The gaucho diet was composed almost entirely of beef while on the range, supplemented by yerba mate (erva mate in Portuguese), an herbal infusian made from the leaves of the yerba tree, a type of holly rich in caffeine and nutrients.

Gauchos[2] dressed quite distinctly from North American cowboys, and used bolas or boleadoras - in Portuguese boleadeiras - (three leather bound rocks tied together with approximately three feet long leather straps) in addition to the familiar "North American" lariat or riata. The typical gaucho outfit would include a poncho (which doubled as a saddle blanket and as sleeping gear), a facón (large knife), a rebenque (leather whip), and loose-fitting trousers called bombachas, belted with a tirador, or a chiripá, a loincloth. In the wintertime, gauchos wore heavy wool ponchos to protect against cold.

Modern influences[edit]

Gaúcho is also the common denomination of the current inhabitants of the Brazilian State of Rio Grande do Sul.

Gauchito (a boy in the Argentine colors and a gaucho hat) was the mascot for the 1978 FIFA World Cup.

In popular culture[edit]

Gallery[edit]

See also[edit]

Bibliography[edit]

References[edit]

  1. ^ Leopoldo Lugones 1 in "El Payador" (1916)2 and Ricardo Rojas 3 established the canonical view regarding the Martín Fierro as the National Epic of Argentina. The consequences of these considerations are discussed by Jorge Luis Borges in his essay "El Martín Fierro". An assessment of the years-long discussion here, since p. 18
  2. ^ South-images.com Photos: gauchos in Argentina, Photo library South-Images

External links[edit]


Original courtesy of Wikipedia: http://en.wikipedia.org/wiki/Gaucho — Please support Wikipedia.
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nwitimes.com
Thu, 11 Sep 2014 14:42:21 -0700

Northwest Indiana has plenty of popular Mexican restaurants, but the only Brazilian Steakhouse was Gaucho's at 597 U.S. 30, not far from the county line. The eatery offered a theatrical dining experience with waiters dressed like South American cowboys ...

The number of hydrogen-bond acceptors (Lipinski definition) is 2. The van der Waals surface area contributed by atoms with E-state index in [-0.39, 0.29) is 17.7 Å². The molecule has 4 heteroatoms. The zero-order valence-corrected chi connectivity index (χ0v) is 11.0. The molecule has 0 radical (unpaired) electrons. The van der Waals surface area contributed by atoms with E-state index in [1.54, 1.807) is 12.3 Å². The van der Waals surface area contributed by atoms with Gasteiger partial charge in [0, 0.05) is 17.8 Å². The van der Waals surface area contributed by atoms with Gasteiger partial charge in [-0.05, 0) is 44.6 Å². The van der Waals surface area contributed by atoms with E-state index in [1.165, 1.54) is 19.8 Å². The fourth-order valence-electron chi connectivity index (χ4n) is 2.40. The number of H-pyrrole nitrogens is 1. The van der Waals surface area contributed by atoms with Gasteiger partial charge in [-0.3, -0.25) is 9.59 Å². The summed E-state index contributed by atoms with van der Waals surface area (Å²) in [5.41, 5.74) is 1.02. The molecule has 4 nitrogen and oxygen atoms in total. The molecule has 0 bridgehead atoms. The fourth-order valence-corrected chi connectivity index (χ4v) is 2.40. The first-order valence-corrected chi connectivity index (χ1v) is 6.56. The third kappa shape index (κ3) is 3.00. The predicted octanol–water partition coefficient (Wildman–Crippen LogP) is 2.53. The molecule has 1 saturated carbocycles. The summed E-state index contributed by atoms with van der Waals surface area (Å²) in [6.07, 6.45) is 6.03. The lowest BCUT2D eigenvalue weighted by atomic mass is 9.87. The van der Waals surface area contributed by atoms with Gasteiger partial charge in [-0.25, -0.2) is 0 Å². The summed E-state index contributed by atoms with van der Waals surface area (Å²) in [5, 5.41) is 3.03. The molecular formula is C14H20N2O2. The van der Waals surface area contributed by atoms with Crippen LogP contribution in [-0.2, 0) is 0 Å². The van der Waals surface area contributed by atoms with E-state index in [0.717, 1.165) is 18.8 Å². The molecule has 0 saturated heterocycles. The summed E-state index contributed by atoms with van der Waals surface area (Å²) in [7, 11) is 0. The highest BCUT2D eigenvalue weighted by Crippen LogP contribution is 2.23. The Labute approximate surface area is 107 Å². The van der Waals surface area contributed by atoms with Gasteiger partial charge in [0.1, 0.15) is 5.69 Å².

Long Beach Press Telegram
Wed, 17 Sep 2014 10:48:45 -0700

I really don't know how they do it, because I've found that a meal at Gaucho Grill, which sits on Pine Avenue just north of Broadway in Long Beach, is an experience that makes me want to go home and take a nap. This is the antithesis of sushi, food ...
 
WTNH
Sat, 13 Sep 2014 10:15:00 -0700

Barnwood Restaurant in Newtown is another restaurant that carries Fat Gaucho Wines. This New Haven born and distributed wine have the grapes imported from Argentina and made into wine from a vineyard at the Foothills of the Andes mountains a ...

The Guardian

The Guardian
Sun, 31 Aug 2014 22:00:32 -0700

If things went to plan in Two Amigos: A Gaucho Adventure (BBC2), the two Fast Show stars would mutate from Billy Crystal to Jack Palance in City Slickers, from loquacious nebbishes into uncommunicative cowboys so leathery you could mistake faces for ...

Rant Sports

Rant Sports
Sat, 06 Sep 2014 12:07:30 -0700

In July, Ronaldinho Gaucho announced he would be leaving Atletico Mineiro, and — because of his fame — it seemed that every club was rumored to be seeking the former Brazil National Team star. He may be 34 years old, but he is still a top scorer any ...

The Guardian

The Guardian
Sat, 06 Sep 2014 09:52:30 -0700

In that spirit, Two Amigos, in which Fast Show veterans John Thompson and Simon Day were whisked off to Argentina to "learn the way of the gaucho", seemed promising. Although at first John thought it might be "relaxing", he was soon (perhaps after ...

New York Times (blog)

New York Times (blog)
Fri, 29 Aug 2014 14:04:41 -0700

The 11-room, 300-acre property that's situated a 75-minute drive from Buenos Aires has a package where guests are driven to the village daily for activities like the Gaucho Games including bronco riding — where a gaucho has to stay on a bucking horse ...
 
OCRegister
Fri, 05 Sep 2014 19:15:00 -0700

Downtown Long Beach's Gaucho Grill, whose name pays homage to the skilled cowboys of Argentina, brings many of the flavors and atmosphere of the country to the table. The menu is heavy in meat, with steaks, sausages, chicken and indigenous sauces ...